Mahmoud Dowlatabadi wins the 2013 Jan Michalski Prize
by Sal Robinson
Some prizes are important, and some prizes are just not to be trusted. For instance, a prize where when you win it you, you have to go to Stockholm and see a princess? That can’t be real.
Which is why we were very happy to hear that The Colonel by Melville House author Mahmoud Dowlatabadi (and superior scarf-wearer) has been chosen as this year’s winner of the Jan Michalski Prize.
The Michalski Prize, which is given out annually by the Fondation Jan Michalski, was inaugurated in 2010. Past winners include Aleksandar Hemon for The Lazarus Project, György Dragomán for The White King, and Julia Lovell for The Opium War: Drugs, Dreams, and the Making of China. The prize is unusual in its wide-ranging remit: it is open to books written in any language, and works of fiction and nonfiction are considered together, not as separate categories. It seeks only, as the Fondation’s site puts it, to “crown a work of world literature.”
Which will now allow us to do this, in the office:
That’s right, from now on all copies of The Colonel will come with their own tiny legal-pad crown.
Japes aside, the importance of Melville’s publication of The Colonel — and why we are glad that this prize will hopefully bring the book to more and new readers — was brought home to me recently at the annual ALTA conference, when a translator came up to me in the lobby of the Indiana Memorial Union and told me that, though she was Iranian, she’d never read Dowlatabadi until she came across the Melville editions of his work. The Colonel is banned in Iran, which means that foreign editions play an even greater role in getting it out to audiences than they would normally: even his Iranian readers are dependent on German, French, and English editions.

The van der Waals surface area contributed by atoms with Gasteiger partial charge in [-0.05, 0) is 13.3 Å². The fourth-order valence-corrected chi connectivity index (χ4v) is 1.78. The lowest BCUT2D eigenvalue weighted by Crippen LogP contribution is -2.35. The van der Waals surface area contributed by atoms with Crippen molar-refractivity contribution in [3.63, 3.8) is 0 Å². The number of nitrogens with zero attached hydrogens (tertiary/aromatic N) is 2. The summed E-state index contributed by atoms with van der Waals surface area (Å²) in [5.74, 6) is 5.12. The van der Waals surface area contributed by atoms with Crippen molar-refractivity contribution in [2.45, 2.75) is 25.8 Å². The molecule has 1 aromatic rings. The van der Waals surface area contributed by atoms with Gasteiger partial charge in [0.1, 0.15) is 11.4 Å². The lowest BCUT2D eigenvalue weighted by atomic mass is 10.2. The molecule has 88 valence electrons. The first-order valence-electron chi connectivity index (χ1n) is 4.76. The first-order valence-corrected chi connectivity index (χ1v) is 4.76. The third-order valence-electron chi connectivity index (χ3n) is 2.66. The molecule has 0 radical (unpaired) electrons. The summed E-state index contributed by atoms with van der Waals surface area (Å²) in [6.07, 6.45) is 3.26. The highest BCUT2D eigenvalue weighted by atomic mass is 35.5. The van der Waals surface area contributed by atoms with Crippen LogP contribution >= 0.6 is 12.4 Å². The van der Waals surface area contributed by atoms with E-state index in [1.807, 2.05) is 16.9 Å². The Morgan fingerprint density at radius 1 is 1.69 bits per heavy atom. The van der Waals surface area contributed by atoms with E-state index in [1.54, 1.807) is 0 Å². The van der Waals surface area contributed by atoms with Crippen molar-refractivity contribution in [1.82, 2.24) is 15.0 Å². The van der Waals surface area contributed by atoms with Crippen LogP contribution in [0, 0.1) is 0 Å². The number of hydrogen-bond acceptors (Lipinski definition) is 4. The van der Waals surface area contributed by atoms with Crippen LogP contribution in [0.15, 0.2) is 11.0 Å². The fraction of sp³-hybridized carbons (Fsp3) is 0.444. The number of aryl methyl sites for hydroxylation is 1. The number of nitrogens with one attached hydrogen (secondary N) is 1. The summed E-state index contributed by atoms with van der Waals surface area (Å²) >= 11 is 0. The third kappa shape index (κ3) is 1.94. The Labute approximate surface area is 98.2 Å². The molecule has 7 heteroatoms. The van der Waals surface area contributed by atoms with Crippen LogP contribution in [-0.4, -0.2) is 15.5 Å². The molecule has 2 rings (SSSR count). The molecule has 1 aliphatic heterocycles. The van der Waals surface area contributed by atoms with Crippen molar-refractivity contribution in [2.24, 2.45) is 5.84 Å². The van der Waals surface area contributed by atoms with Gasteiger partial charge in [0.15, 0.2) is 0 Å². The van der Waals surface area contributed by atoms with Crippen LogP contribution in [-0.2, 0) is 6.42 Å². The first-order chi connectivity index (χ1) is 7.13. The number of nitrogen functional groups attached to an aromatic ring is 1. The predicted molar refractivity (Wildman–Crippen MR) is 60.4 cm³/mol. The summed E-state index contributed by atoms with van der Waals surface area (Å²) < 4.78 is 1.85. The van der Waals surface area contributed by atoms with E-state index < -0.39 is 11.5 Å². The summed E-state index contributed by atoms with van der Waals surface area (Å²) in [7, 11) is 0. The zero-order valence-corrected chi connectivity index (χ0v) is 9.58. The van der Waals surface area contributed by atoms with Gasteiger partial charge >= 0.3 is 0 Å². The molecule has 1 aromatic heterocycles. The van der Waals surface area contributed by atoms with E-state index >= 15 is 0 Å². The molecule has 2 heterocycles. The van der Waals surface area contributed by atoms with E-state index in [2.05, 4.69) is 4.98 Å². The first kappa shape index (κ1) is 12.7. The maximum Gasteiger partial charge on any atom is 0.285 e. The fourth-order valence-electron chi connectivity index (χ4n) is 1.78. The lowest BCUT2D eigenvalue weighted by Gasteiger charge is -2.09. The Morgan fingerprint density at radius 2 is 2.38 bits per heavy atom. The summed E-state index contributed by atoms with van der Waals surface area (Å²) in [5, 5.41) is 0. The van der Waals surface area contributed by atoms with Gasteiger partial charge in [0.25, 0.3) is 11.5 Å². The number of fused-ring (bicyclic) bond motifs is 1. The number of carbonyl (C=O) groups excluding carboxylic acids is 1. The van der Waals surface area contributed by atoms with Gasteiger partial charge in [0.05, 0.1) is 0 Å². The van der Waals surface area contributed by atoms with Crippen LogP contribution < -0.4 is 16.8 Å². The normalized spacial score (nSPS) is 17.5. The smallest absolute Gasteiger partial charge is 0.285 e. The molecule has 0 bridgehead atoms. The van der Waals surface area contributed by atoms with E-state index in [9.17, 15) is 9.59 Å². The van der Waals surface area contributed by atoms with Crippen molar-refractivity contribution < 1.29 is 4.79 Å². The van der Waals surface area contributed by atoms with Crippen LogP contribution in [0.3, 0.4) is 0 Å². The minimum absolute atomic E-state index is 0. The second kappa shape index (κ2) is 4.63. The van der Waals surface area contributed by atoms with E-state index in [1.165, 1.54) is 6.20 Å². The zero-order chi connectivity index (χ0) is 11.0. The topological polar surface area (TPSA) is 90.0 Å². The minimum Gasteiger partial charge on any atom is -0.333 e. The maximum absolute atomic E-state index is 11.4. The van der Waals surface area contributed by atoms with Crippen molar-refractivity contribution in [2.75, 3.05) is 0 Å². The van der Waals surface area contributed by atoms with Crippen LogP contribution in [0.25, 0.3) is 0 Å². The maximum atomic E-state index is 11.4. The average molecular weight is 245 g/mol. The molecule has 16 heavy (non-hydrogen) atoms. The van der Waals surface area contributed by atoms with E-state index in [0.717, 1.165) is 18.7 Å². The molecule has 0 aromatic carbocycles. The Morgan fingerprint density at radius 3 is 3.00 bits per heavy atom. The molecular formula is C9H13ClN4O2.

And there’s a reason The Colonel is banned: not only is Dowlatabadi’s Persian a radical departure from literary norms — the translator of the book, Tom Patterdale, calls it “rough and ready, the language of the street and the barrack room” — but the book pulls together many strands of twentieth-century Iranian history without regard to taboos, and especially portrays the dark legacy of the 1979 revolution.
Dowlatabadi’s artistic integrity clearly struck a chord with the Michalski Prize jury member Ilija Trojanow, who paid tribute to Dowlatabadi in his nomination of The Colonel for the prize shortlist, calling him the “greatest living prose author of Iran” and saying that “his epic narratives, his scope of themes and the depth of his thinking has mesmerized me.” Trojanow, who was recently denied entry to the United States because he’d written critically about the NSA, also tells a story about Dowlatabadi that illuminates the place his novels have had in the history of his country:
After being arrested in 1974 by the Savak, the shah’s secret police, he asked his interrogators what crime he had committed. “None,” they responded, “but everyone we arrest has copies of your novels…”
There’s no more fitting tribute for a writer than to be read, even — or maybe especially — if it gets him into trouble. I’ll bet a paper crown on that.
Sal Robinson is an editor at Melville House. She's also the co-founder of the Bridge Series, a reading series focused on translation.